Luke 10:25-37 (ESV)
And behold, a lawyer stood up to put him to the test, saying, “Teacher, what shall I do to inherit eternal life?” He said to him, “What is written in the Law? How do you read it?” And he answered, “You shall love the Lord your God with all your heart and with all your soul and with all your strength and with all your mind, and your neighbor as yourself.” And he said to him, “You have answered correctly; do this, and you will live.”
But he, desiring to justify himself, said to Jesus, “And who is my neighbor?” Jesus replied, “A man was going down from Jerusalem to Jericho, and he fell among robbers, who stripped him and beat him and departed, leaving him half dead. Now by chance a priest was going down that road, and when he saw him he passed by on the other side. So likewise a Levite, when he came to the place and saw him, passed by on the other side. But a Samaritan, as he journeyed, came to where he was, and when he saw him, he had compassion. He went to him and bound up his wounds, pouring on oil and wine. Then he set him on his own animal and brought him to an inn and took care of him. And the next day he took out two denarii and gave them to the innkeeper, saying, ‘Take care of him, and whatever more you spend, I will repay you when I come back.’ Which of these three, do you think, proved to be a neighbor to the man who fell among the robbers?” He said, “The one who showed him mercy.” And Jesus said to him, “You go, and do likewise.”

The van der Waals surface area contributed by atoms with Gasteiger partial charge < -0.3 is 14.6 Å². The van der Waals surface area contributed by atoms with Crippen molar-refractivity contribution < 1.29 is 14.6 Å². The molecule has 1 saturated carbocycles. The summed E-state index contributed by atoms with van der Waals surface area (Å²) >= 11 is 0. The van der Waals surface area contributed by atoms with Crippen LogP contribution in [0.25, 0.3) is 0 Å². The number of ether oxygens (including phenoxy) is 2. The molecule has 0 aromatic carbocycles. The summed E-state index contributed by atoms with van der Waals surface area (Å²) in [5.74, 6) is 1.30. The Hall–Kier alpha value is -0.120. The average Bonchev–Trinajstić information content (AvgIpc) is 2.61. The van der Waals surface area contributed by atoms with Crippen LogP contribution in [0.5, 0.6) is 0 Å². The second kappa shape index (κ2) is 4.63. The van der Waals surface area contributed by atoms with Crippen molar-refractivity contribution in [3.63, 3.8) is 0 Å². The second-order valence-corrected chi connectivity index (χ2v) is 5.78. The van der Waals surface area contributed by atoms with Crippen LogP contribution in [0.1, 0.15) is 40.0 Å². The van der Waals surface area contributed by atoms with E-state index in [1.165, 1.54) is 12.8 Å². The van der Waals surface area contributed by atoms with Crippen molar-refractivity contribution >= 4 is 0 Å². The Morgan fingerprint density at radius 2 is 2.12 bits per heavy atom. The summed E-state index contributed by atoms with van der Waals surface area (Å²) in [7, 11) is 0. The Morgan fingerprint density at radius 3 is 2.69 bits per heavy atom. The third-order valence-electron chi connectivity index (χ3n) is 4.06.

The word “lawyer” here means an expert in the Mosaic Law – a bible scholar. Although his attitude could use some adjusting, he lets Jesus answer a question with a question, and then answers Jesus’ question. A modern lawyer would never fall for that.
Now he’s on the defensive and tries to justify himself with a follow-up question – “And who is my neighbor?”
After telling this famous parable, Jesus again answers with a question – which redirects the lawyer’s one. Now it’s, “Who proved to be a neighbor?” Jesus has turned a question of identity into one of character. That’s more to the point anyway, since the original issue was how to inherit eternal life.
Thus doth our Lord go nuclear with the command to love thy neighbor. This is one of the cornerstones of Christian living. We’re not just to love folks we like; we’re to love everyone.
This even includes our enemies.
Loving your neighbor typically takes the form of an organized charity. This is good because trying to do charity without competent training can easily do more harm than good. Unfortunately, many churches do this almost as an afterthought. If that’s true with your church, try to get them plugged into a good program.
A church should have dramatic impact on its neighborhood. People who’ve been away for many years should be struck by all the changes they see and ask, “What happened?” In the first century, Christianity transformed the Roman Empire. Later, Saint Patrick’s ministry transformed Ireland, and that transformation spread to Europe. The Reformation transformed the world.
Transformation like that is what the kingdom of God is supposed to look like.
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